Safer in the south
You arrive home and find a smashed window or door ajar. Immediately you get that sinking feeling – is it a burglary? What have they taken? Is it the laptop with all the photos? Cash? Family heirloom? What happens next?
The scene of the crime
Immediately call 000 to report the crime. Police will ask you to try not to touch anything until after an officer has visited the scene to gather evidence. So far, so similar to the movies, except reality never quite reaches the drama portrayed on screen.
Dandenong senior constable Paul Clarke says he will call the house owner to establish what’s happened, he starts a police report and then visits the scene.
On the scene, fingerprints, DNA, and anything else that could be used to catch the crook will be collected.
“We photograph everything and we fingerprint anything of note – where they’ve got through the window or anything they’ve touched – jewellery boxes, drawers, drinking glasses – anything that could have fingerprints,” he says.
DNA left behind – blood on broken windows, fingernails or hair – may be gathered as it can lead to arrests. Paul also notes all serial numbers and any other details particular to the burglary.
Crime rates fall
In the south-eastern metropolitan region, where Paul works, the burglary rate is below the state average of one in every 73 homes.
About two-thirds are below the average, and in just over a dozen suburbs there are less than one in 100 homes burgled.
Only one suburb, Clayton, features in the top 40. Every other area, based on electoral regions, has at least two suburbs in the top 40.
As well as the 20th most-burgled Clayton, riskier suburbs include Doveton, Narre Warren East and North, Frankston North, Prahran and Noble Park.
Safer suburbs include Heatherton, Berwick, Cheltenham and Cheltenham East, and Mentone.
From 2013-2014, some suburbs saw a big drop in burglary rates.
Scoresby dropped from one in 51 homes to one in 101. Highett dropped from one in 63 to one in 106. Heatherton dropped from one in 222 to one in 300.
In 1997, break-ins were high. One in every 21 homes were burgled in Prahran, one in 22 in Noble Park, Springvale and Rowville and one in 25 in Clayton.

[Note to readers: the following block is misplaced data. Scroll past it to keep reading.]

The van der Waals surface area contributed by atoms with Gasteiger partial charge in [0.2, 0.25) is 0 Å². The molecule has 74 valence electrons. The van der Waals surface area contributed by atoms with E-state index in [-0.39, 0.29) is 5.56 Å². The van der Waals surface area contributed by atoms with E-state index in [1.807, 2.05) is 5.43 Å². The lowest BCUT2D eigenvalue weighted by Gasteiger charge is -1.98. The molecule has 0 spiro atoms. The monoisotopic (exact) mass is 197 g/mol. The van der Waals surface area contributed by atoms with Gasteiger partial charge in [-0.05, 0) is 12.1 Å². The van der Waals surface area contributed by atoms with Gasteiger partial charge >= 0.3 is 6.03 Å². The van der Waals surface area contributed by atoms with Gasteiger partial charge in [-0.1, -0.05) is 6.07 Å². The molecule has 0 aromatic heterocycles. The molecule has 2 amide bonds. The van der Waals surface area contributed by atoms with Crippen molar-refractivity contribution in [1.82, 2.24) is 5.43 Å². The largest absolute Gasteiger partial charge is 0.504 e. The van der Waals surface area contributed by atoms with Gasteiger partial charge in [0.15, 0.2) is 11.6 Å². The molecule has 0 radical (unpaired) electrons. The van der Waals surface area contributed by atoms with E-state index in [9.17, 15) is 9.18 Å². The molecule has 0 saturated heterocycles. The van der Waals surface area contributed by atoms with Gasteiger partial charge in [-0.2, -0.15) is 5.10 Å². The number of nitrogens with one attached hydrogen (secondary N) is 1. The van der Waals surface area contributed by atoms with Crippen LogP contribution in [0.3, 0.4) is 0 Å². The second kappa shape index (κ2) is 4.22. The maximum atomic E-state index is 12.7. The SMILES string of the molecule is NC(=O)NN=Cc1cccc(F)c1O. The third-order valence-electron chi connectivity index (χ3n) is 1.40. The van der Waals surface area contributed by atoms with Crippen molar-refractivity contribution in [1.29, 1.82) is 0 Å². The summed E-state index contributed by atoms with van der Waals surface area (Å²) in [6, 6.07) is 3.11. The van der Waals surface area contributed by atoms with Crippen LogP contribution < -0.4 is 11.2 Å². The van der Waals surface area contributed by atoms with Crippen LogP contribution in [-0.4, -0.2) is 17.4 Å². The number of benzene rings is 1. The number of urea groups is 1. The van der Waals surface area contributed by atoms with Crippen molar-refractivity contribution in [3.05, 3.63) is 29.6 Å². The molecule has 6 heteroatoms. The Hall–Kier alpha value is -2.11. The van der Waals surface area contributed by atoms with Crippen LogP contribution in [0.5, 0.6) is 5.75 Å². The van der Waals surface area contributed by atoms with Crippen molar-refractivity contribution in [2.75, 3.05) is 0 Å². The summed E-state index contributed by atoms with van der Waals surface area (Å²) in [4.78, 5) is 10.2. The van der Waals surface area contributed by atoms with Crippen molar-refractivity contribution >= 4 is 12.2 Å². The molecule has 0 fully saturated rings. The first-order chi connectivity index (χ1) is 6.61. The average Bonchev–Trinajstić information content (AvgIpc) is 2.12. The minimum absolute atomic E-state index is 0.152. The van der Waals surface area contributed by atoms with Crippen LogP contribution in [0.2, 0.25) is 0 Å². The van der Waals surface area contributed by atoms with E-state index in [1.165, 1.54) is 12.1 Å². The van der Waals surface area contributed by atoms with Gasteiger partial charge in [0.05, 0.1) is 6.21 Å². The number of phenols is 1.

Generally, the rate has been trending down.
Rowville has seen a huge drop, down to one in 114 last year. Springvale is now down to one in 66, Noble Park one in 62, Prahran one in 61 and Clayton down to one in 42.
In parts of the southeast, there are issues with both rental evictions and youth unemployment, according to Victorian Council of Social Services (VCOSS) chief executive Emma King.
She says these are some of the factors that can turn people towards crime.
“They’re areas that have a higher level of unemployment and youth disengagement than the Victorian average,” Emma says.
However, Emma says there are good things happening in the southeast.
The Doveton College Early Learning Centre has a new way of approaching early education.
The centre’s programs, which involves input from many local community leaders, cover health, family and education from birth to Year 9.
“They’ve set up an environment where the kids have a sense of belonging, and they’re being supported through a high-quality learning environment.”
“It’s helping kids with their readiness to go to and stay in school,” she says.
Avoid being a target
Senior constable Paul Clarke says the best way to deter burglars is to make your home a difficult target with an alarm, good lighting, sensor lights, keeping trees and shrubs cut so they don’t obscure windows and keeping the house locked.
“As soon as someone breaks into the house and the alarm starts screaming, they leave immediately.”
“If you make it harder for them, they’ll move on.”
It is important to keep a record of the serial numbers of your belongings, either by keeping the receipts, photographing the serial numbers, or keeping a list on your mobile or a hardcopy. Paul says software on devices can help them be reunited with the owner.
Try iCloudf or Apple devices, or Google device manager for Android. There’s also Prey or Find My Android Phone.
RACV general manager home services Aaron Flavell says while things can be replaced, there is an emotional toll from being robbed.
“It’s not nice knowing someone has invaded your space, and no one wants their home to become a crime scene,” he says.
Aaron says preventive measures like good lighting and visible window locks are important to lower your risk.
“Thieves don’t like the look of alarms, especially when there is a risk of a professional response,” he says.
2015 burglary statistics
This is the fifth in RoyalAuto’s Safe as Houses 2015 series on burglary statistics. The next in the series will focus on the southern metropolitan region including Kew, Burwood, Oakleigh, Malvern, Black Rock, Brighton and St Kilda.
How does your suburb compare? Search your suburb and find out. Find out more about RACV home security.
In 1997 there was, on average, a burglary every 11 minutes. RACV has been analysing the crime statistics back to this time to inform members about what was happening in their suburbs and to provide strategies for protecting themselves and their homes.
The base data, which RACV Home Services analyses each year, is sourced from Victoria Police crime statistics, and is matched with the number of occupied houses according to census and local government data.
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